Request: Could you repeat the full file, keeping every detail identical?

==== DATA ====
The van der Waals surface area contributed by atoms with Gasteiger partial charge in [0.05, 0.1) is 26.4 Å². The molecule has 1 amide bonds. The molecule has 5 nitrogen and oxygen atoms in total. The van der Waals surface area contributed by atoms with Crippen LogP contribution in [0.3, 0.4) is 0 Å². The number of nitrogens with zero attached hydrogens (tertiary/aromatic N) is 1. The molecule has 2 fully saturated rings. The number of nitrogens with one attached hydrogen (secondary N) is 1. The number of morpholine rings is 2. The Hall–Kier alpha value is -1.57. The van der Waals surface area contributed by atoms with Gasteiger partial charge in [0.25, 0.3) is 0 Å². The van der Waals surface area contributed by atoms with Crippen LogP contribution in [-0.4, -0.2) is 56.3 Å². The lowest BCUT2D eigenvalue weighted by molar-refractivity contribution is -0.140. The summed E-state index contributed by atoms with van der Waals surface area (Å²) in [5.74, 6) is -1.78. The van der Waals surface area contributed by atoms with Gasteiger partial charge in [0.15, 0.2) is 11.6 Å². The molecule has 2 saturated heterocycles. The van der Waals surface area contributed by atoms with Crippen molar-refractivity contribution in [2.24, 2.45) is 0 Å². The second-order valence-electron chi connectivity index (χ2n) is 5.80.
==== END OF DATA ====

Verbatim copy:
The van der Waals surface area contributed by atoms with Gasteiger partial charge in [0.05, 0.1) is 26.4 Å². The molecule has 1 amide bonds. The molecule has 5 nitrogen and oxygen atoms in total. The van der Waals surface area contributed by atoms with Crippen LogP contribution in [0.3, 0.4) is 0 Å². The number of nitrogens with zero attached hydrogens (tertiary/aromatic N) is 1. The molecule has 2 fully saturated rings. The number of nitrogens with one attached hydrogen (secondary N) is 1. The number of morpholine rings is 2. The Hall–Kier alpha value is -1.57. The van der Waals surface area contributed by atoms with Gasteiger partial charge in [0.25, 0.3) is 0 Å². The van der Waals surface area contributed by atoms with Crippen LogP contribution in [-0.4, -0.2) is 56.3 Å². The lowest BCUT2D eigenvalue weighted by molar-refractivity contribution is -0.140. The summed E-state index contributed by atoms with van der Waals surface area (Å²) in [5.74, 6) is -1.78. The van der Waals surface area contributed by atoms with Gasteiger partial charge in [0.15, 0.2) is 11.6 Å². The molecule has 2 saturated heterocycles. The van der Waals surface area contributed by atoms with Crippen molar-refractivity contribution in [2.24, 2.45) is 0 Å². The second-order valence-electron chi connectivity index (χ2n) is 5.80.